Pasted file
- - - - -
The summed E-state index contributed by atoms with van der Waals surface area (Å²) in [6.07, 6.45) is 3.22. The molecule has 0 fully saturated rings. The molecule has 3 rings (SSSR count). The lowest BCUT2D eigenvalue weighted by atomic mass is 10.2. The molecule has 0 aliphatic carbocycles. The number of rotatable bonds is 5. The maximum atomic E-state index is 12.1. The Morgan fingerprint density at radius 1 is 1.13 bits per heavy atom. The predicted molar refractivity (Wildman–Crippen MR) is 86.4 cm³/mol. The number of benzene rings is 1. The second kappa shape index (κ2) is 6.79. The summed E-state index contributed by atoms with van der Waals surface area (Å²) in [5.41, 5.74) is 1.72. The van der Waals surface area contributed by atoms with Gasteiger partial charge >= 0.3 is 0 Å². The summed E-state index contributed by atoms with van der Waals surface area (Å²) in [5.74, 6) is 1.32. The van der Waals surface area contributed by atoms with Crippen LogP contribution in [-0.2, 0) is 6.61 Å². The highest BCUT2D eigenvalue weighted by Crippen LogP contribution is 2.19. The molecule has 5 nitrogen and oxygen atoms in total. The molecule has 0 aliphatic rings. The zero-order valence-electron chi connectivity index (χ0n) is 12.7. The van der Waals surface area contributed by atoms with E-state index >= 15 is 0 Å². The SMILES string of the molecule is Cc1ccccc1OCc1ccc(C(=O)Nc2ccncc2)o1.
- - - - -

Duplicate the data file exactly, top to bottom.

The summed E-state index contributed by atoms with van der Waals surface area (Å²) in [6.07, 6.45) is 3.22. The molecule has 0 fully saturated rings. The molecule has 3 rings (SSSR count). The lowest BCUT2D eigenvalue weighted by atomic mass is 10.2. The molecule has 0 aliphatic carbocycles. The number of rotatable bonds is 5. The maximum atomic E-state index is 12.1. The Morgan fingerprint density at radius 1 is 1.13 bits per heavy atom. The predicted molar refractivity (Wildman–Crippen MR) is 86.4 cm³/mol. The number of benzene rings is 1. The second kappa shape index (κ2) is 6.79. The summed E-state index contributed by atoms with van der Waals surface area (Å²) in [5.41, 5.74) is 1.72. The van der Waals surface area contributed by atoms with Gasteiger partial charge >= 0.3 is 0 Å². The summed E-state index contributed by atoms with van der Waals surface area (Å²) in [5.74, 6) is 1.32. The van der Waals surface area contributed by atoms with Crippen LogP contribution in [-0.2, 0) is 6.61 Å². The highest BCUT2D eigenvalue weighted by Crippen LogP contribution is 2.19. The molecule has 5 nitrogen and oxygen atoms in total. The molecule has 0 aliphatic rings. The zero-order valence-electron chi connectivity index (χ0n) is 12.7. The van der Waals surface area contributed by atoms with E-state index >= 15 is 0 Å². The SMILES string of the molecule is Cc1ccccc1OCc1ccc(C(=O)Nc2ccncc2)o1.